A Closer Look at the Mid-Session Review
On Monday, the Office of Management and Budget released its re-estimate of the President's Budget in the Mid-Session Review. OMB's new estimates of the President's plan look worse than they did in April, largely due to change in economic projections. The MSR projects debt to be 75.4 percent of GDP in 2023, compared to 73.0 percent of GDP in the original projections. This is much higher than CBO's scoring of the President's Budget, which estimated it would reduce it to just below 70 percent of GDP by 2023 and roughly comparable to CRFB's Realistic baseline based on CBO's assumptions (at 75.5 percent of GDP in 2023, but on an upward path).
The most important goal for lawmakers is to put the debt on a downward path as a share of the economy, and like the House and Senate, the President's Budget would do so under OMB's revised estimates, although to a lesser extent than in April.
While total receipts in dollars are lower than in the original budget projections, the lower level of output in the Mid-Session Review projections means that revenues make up a greater share of GDP in the MSR projections. Revenues are projected to rise from 17.3 percent in 2013 to 20.1 percent by 2023. Spending levels as a share of GDP are slightly higher than in the original budget, falling from 22.0 percent in 2013 to 21.5 in 2017 before settling just over 22 percent of GDP by the end of the decade. The caveat about the smaller economy applies to the spending side as well.
|Spending and Revenue Under the President's Budget (Percent of GDP)|
Driving much of the revisions were changes in the OMB's economic projections. While the MSR expects unemployment to fall more quickly, reaching 5.4 percent in the fourth quarter of 2017 compared to 2018 in the original budget, output is expected to grow more slowly in the near term. Real GDP growth is only 2.0 percent in the MSR compared to 2.3 percent the original projections for 2013. As a result of the slower rate of growth, output is expected to be nearly $400 billion lower by 2023. Inflation and interest rates rise slightly more slowly in the MSR than in the original budget projections, offsetting some of the increase in net interest payments.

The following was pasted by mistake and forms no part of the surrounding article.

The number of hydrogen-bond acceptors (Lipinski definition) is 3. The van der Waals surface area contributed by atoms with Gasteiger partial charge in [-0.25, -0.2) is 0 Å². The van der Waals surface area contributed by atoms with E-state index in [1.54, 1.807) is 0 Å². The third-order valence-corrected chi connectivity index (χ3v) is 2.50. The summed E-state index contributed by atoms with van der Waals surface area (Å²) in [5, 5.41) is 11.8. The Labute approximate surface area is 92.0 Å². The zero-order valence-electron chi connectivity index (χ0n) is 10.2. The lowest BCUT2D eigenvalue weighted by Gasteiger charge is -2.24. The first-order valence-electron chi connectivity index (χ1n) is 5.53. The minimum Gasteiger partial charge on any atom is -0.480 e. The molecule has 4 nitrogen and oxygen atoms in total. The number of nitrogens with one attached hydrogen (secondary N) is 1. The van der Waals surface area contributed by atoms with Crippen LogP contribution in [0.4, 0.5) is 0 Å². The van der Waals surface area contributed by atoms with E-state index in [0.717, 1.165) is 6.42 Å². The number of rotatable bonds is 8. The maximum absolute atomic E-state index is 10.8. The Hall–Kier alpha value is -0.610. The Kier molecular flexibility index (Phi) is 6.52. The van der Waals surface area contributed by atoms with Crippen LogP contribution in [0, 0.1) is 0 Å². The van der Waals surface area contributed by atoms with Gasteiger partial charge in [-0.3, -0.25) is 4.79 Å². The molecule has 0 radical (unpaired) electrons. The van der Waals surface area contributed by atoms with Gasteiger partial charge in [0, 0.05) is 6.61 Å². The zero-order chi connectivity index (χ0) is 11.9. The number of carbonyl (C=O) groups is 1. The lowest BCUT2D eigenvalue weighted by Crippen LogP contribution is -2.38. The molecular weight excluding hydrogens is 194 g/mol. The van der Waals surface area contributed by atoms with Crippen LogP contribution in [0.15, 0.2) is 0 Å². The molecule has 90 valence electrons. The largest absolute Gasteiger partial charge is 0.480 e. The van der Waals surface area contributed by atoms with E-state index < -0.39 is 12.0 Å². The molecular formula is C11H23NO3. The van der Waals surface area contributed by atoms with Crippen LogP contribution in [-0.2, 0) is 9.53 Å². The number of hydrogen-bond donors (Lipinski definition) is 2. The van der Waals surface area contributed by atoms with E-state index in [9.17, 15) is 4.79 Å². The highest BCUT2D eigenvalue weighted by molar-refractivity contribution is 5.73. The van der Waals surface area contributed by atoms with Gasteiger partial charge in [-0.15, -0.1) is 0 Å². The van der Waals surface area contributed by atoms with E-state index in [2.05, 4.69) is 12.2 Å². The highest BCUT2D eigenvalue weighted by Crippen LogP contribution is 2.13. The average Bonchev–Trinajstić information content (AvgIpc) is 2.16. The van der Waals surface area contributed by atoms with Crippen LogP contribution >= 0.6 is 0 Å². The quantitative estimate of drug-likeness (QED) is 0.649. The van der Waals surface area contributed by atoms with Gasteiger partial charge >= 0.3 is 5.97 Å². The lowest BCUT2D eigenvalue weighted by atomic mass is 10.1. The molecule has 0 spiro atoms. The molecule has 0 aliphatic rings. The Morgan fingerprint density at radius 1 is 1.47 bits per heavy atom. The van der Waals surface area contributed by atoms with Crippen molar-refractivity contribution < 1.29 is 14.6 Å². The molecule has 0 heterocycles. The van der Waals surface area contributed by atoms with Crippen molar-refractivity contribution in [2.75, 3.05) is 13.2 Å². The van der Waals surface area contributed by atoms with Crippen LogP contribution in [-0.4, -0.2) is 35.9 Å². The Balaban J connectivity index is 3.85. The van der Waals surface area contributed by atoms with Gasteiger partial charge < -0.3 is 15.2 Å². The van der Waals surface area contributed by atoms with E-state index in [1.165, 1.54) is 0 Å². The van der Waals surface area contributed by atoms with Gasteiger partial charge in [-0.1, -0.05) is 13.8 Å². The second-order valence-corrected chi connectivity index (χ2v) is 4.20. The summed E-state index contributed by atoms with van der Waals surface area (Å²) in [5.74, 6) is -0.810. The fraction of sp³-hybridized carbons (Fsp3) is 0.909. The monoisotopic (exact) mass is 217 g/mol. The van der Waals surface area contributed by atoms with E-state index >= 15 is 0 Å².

|Legislative, Economic, and Technical Changes|
|Area||2013-2018 Savings/Costs(-)||2013-2023 Savings/Costs(-)|
|President's Budget Deficit||-$2,784||-$6,244|
|Economic and Technical Changes||$56||-$321|
|Mid-Session Review Deficit||-$2,725||-$6,562|
The deficit in 2013 is actually expected to be $214 billion lower, due to $65 billion in greater than expected tax revenue, $43 billion in less discretionary spending due to sequestration, $71 billion in higher collections from dividend payments from Fannie Mae and Freddie Mac, and other smaller changes. However, this short-term revision is outweighed by a $540 billion increase in deficits over the following ten years.
There has been little legislation passed since the release of the April budget except for the FY 2013 Continuing Resolution passed in March. The CR increased 2013-2023 deficits by $3 billion, with a reduction in the 2013 deficit offset by an $8 billion increase over the following ten years. Overall, the bulk of changes in the Mid-Session review were on the revenue side due to slower economic growth in the next few years. 2013-2023 revenues are $319 billion lower in the MSR while 2013-2023 primary spending is $32 billion lower. Spending on Medicare is higher, primarily due to higher than expected Medicare Advantage enrollment. For Medicaid, spending is higher due to higher expected base year (2013) spending, which pushes up projections of Medicaid over the next years. This is partly offset by lower spending on the Medicaid expansion and lower health care cost growth. Social Security spending is lower primarily due to lower inflation and thus smaller cost-of-living adjustments (COLAs).
Just as we argued that lawmakers and the public should not overreact to downward revisions in CBO's May baseline, the MSR does not change the overall budget picture very much. Under realistic assumptions, the debt remains on a clear upward path and more will need to be down on debt and deficits. We still have more work left to do.